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His division, now renamed 2nd SS Division Das Reich, spearheaded Operation Typhoon to capture of the Soviet capital, but took severe damage and lost over ten thousand men. Evacuated to Germany, he returned to active duty in May 1942 and commanded the SS Panzer Corps to northern France.
After the Red Army surrounded Stalingrad, Hitler rushed the SS Panzer Corps to Kharkov with direct orders to hold to the last man, but he withdrew his troops to avoid encirclement. He commanded the 1st, 2nd and 3rd SS divisions during the unsuccessful offensive at the Battle of Kursk, and thereafter led the reformed 9th and 10th SS Panzer Divisions during the early Normandy Campaign.
In August 1944, shortly after taking charge of the Seventh Army after its commander died, he was promoted to SS-Oberst-Gruppenführer and was shot through the jaw at the Falaise encirclement. Upon recovery, he became acting commander of Army Group Oberrhein in January 1945, and subsequently, of Army Group G, and attempted to defend southern Germany in a losing war.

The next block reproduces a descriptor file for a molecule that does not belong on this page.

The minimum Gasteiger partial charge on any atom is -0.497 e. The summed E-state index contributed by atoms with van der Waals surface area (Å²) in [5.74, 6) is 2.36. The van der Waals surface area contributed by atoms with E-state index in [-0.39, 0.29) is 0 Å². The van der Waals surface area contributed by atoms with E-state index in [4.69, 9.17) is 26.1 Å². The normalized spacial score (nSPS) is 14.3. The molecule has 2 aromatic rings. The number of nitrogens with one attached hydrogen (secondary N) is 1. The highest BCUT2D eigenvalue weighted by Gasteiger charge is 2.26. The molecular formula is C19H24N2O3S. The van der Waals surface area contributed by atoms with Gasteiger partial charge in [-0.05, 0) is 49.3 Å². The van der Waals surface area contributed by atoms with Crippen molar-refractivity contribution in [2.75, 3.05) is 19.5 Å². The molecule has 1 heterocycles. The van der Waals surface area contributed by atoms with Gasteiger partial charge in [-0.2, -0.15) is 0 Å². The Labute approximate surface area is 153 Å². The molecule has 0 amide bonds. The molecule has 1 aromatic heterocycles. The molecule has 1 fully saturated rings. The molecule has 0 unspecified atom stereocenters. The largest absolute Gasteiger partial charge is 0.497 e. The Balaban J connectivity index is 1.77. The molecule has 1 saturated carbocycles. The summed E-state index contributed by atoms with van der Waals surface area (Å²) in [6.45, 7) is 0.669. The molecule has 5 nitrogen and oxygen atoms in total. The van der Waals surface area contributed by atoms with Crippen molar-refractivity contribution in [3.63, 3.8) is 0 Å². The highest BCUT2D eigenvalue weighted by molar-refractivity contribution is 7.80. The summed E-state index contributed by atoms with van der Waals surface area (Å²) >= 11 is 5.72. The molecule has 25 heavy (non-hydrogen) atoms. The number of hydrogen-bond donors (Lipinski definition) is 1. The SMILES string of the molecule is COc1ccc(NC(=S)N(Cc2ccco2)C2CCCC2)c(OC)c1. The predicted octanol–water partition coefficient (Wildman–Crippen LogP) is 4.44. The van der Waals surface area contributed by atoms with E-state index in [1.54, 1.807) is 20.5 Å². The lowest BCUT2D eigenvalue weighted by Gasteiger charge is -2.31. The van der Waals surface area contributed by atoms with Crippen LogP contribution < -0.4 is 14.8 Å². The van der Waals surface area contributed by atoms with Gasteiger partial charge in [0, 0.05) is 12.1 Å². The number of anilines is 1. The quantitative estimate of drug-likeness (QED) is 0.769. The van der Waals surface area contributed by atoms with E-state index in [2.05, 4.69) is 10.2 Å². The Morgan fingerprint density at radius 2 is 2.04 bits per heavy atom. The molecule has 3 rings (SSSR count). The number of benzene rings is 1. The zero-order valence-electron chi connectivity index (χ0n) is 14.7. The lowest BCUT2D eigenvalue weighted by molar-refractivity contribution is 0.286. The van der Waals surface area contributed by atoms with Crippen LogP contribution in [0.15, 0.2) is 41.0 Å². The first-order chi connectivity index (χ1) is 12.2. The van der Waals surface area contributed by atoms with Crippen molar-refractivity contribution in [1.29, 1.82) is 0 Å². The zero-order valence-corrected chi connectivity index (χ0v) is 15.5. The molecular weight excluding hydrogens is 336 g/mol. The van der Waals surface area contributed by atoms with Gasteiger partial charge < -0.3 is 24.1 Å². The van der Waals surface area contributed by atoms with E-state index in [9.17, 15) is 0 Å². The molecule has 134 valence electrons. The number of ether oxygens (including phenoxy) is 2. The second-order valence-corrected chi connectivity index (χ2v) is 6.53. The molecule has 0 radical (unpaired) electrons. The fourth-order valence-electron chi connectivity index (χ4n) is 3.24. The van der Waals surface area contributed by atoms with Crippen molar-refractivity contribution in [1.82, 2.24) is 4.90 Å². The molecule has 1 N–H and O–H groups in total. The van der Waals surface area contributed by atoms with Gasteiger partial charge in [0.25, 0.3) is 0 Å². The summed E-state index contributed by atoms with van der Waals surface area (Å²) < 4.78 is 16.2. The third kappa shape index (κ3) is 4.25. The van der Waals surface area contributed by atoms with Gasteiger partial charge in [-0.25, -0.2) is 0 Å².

Paul Hausser, whose personal relationship with Hitler had gradually worsened, was relieved soon after and was on the staff of Field Marshal Albert Kesselring when he surrendered to the Americans in May 1945. He was the most important defense witness for the Waffen-SS at the Nuremberg Trials, where he denied his division's involvement in Nazi war crimes.